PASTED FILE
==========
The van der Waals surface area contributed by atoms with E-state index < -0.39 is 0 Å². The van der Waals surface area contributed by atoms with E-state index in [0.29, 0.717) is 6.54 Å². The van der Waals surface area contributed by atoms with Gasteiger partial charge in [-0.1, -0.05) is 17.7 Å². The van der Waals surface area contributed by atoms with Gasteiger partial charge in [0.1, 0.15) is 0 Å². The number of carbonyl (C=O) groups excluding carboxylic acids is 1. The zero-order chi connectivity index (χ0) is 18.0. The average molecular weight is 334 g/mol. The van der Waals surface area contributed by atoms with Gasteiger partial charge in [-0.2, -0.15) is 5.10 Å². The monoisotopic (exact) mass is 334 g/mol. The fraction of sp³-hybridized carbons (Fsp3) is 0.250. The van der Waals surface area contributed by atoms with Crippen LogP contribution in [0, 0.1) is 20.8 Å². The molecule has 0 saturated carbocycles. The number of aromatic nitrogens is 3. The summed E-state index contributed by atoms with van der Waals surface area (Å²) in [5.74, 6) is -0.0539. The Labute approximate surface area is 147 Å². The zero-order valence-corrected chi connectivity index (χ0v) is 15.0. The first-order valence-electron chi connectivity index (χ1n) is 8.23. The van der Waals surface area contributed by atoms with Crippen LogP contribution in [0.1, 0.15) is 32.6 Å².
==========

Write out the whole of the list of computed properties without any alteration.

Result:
The van der Waals surface area contributed by atoms with E-state index < -0.39 is 0 Å². The van der Waals surface area contributed by atoms with E-state index in [0.29, 0.717) is 6.54 Å². The van der Waals surface area contributed by atoms with Gasteiger partial charge in [-0.1, -0.05) is 17.7 Å². The van der Waals surface area contributed by atoms with Gasteiger partial charge in [0.1, 0.15) is 0 Å². The number of carbonyl (C=O) groups excluding carboxylic acids is 1. The zero-order chi connectivity index (χ0) is 18.0. The average molecular weight is 334 g/mol. The van der Waals surface area contributed by atoms with Gasteiger partial charge in [-0.2, -0.15) is 5.10 Å². The monoisotopic (exact) mass is 334 g/mol. The fraction of sp³-hybridized carbons (Fsp3) is 0.250. The van der Waals surface area contributed by atoms with Crippen LogP contribution in [0, 0.1) is 20.8 Å². The molecule has 0 saturated carbocycles. The number of aromatic nitrogens is 3. The summed E-state index contributed by atoms with van der Waals surface area (Å²) in [5.74, 6) is -0.0539. The Labute approximate surface area is 147 Å². The zero-order valence-corrected chi connectivity index (χ0v) is 15.0. The first-order valence-electron chi connectivity index (χ1n) is 8.23. The van der Waals surface area contributed by atoms with Crippen LogP contribution in [0.1, 0.15) is 32.6 Å².